Month: February 2016

Despicable decision, Mr Turnbull to make children suffer.

asylum seeker

People smugglers are no threat to our sovereignty postures Malcolm Turnbull in Question Time, Tuesday, as a beleaguered PM, beset by internal division and a continuing decline in global economic news, resorts to the old Liberal line that cruelty to asylum seekers is an effective and worthy deterrent of demon people smugglers. It is an unworthy and unwelcome decline in his leadership.

Of course it helps when heading into an election year if you can engender a sense of national crisis and pose as your nation’s saviour, but when babies and children must suffer as a result of your need to appear ‘tough on people smuggling’ you tread thin ice.

What does this do to ‘brand Turnbull’? What damage will this cause to his carefully cultivated illusion of a superior moral tone? What price his slogan-less government now?

Does the PM really need to appease his party’s disaffected right wingers by channelling Tony Abbott’s apparent cavalier disregard for humanity; his apparent contempt for our international obligations to refugees and asylum seekers?

The new parliamentary term has not begun well. Economic indicators are all heading south. AGL has pulled out of coal-seam gas. There is back-biting from the backbench about the GST hike, despite Douglas Robb’s denial.

Worse, the government’s game plan, which featured killing Bill Shorten with union smears is all over the media. A rat in the ranks has leaked the very first Cabinet meeting’s talking points.

The gauntlet is down. By Wednesday the PM seems all out to win at all costs in a race to the bottom. He uses parliament’s Question Time to pose as guardian of our national security, apparently happy to grandstand on the High Court 6:1 verdict in favour of the legality of Manus and Nauru.

Some MSM reporters, doubtless, will praise Turnbull’s ersatz patriotism. His cheap rhetoric will be hailed as making him ‘strong on border protection’. His posturing will blend in well with Scott Morrison’s ‘tough but fair’ stance on raising the GST for everyone so that a privileged few get income tax cuts. And it may help get the Monkey Pod room off his back for a moment.


Turnbull is under pressure to prove he’s no bleeding heart liberal. Abbott’s speech in the US helps wedge him on gay marriage and Kevin Andrews urges troop deployment in Syria in what seems to be a continuing bid to paint the new leader soft on terror. Or just soft.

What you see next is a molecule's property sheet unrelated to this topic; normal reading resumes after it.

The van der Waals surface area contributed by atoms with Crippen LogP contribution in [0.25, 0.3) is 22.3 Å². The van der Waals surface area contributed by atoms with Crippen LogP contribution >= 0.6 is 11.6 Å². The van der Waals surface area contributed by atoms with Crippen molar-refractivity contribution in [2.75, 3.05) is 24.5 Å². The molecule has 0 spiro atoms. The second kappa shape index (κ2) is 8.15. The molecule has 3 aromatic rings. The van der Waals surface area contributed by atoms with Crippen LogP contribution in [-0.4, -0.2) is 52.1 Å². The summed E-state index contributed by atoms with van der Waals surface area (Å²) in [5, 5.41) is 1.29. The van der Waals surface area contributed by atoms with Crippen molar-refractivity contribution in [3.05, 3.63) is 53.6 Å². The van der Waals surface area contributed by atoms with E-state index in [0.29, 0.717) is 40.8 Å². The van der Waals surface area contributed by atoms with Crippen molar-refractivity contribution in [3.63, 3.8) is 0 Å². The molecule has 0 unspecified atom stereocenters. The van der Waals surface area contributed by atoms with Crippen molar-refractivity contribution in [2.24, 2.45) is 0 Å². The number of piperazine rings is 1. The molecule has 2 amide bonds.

A flying visit to the frontline does not quite do the trick. Images of Turnbull in a bomber jacket for an awkward photo session reveal few of our boys in Iraq with smiles on their faces. The ABC, does, however, seem to step up its anti-ISIS news items.


Knocking back a US invitation to boost our troop deployment may not have won any hearts and minds amongst our military personnel already deployed in Iraq, but it was a wise decision. Turnbull’s decision to dive into the people smuggling bag of tricks with all its attendant assumptions lies and misconceptions, on the other hand, is less well-considered.

“The people smugglers will not prevail over our sovereignty. Our borders are secure. The line has to be drawn somewhere and it is drawn at our border”.

Our borders never were threatened by people smugglers. In the meantime, however, as a result of the High Court’s ruling against a challenge, babies are able to be sent back to Nauru and Manus Island. Despite the PM’s real intentions and despite Peter Dutton’s desperate backpedalling, the news from the High Court is nothing to crow about.

It’s not something that merits a public pat on the back in parliament, Mr Turnbull. It doesn’t vindicate our policy towards asylum seekers. It doesn’t do anything for our international reputation or our claims to be a humane and compassionate society.

All it is an expected legal outcome. The High Court has ruled against a challenge to the legality of offshore detention. It says nothing about the morality of indefinite off shore detention in life endangering conditions on Manus or Nauru.

Ninety-one children, thirty-seven of them babies are among the 267 asylum seekers including female victims of sexual assault now threatened with deportation to places so notoriously unsafe and badly run that they’ve attracted protests from the UNHCR and human rights groups around the world.

Children suffer especially acutely, from bed wetting, nightmares, ongoing effects of trauma and torture in previous countries, as well as “situational crisis” from their current detention, IHMS reports. Those attending school on Nauru are threatened with knives and are subject to sexual harassment. Often beaten and abused by community members, they live in fear.

To send the babies back would be child abuse, says Greens senator Sarah Hansen-Young whose heroic efforts to expose conditions in the off-shore detention centres have been subject to ridicule by Immigration Minister, Peter Dutton. Even Dutton is now, however, saying he would not send a child back into danger.

Border protection is at best a confected nonsense, one of the worst legacies of the Abbott Prime Ministership debacle. Our national sovereignty was never in question. Punishing asylum seekers and refugees by putting them on Manus and Nauru has never been a deterrent to any people smuggler.

Instead of pretending to be tough on people smugglers Malcolm Turnbull could prove he is tough by exercising moral leadership. Close down the detention centres. Let the men, women and children live amongst us. Let us look to their healing. Surely they have suffered enough.


The will of the people cannot be ignored on GST, Mr Morrison..

shifty morrison


Don’t tell  waste your breath telling the Federal Treasurer his tax plans are unpopular.  Being unpopular  will only serve to flatter his colossal ego.  Don’t ask how he can ignore the will of the people. Or delay the hundreds of submissions to his green paper on tax reform options. ScoMo knows what’s good for us. He’s about to launch a 15 % GST hike upon us.

Ready or not-so-ready, Scott Morrison is already lumbering down the runaway. His rent-seekers’ pre-election special, the deceptively misnamed ‘tax reform package’ is set for a barn-storming national tour. Pity none of it adds up.

Morrison proposes to tax all of us more despite telling us there’s no revenue problem.   We are meant to swallow whole his government’s line that this will ‘grow’ the nation’s economy. As a sweetener, expect tax cuts for those earning over $80,000 PA which will net you $100, 000 a year if you are a millionaire or about seven dollars a week if you are not.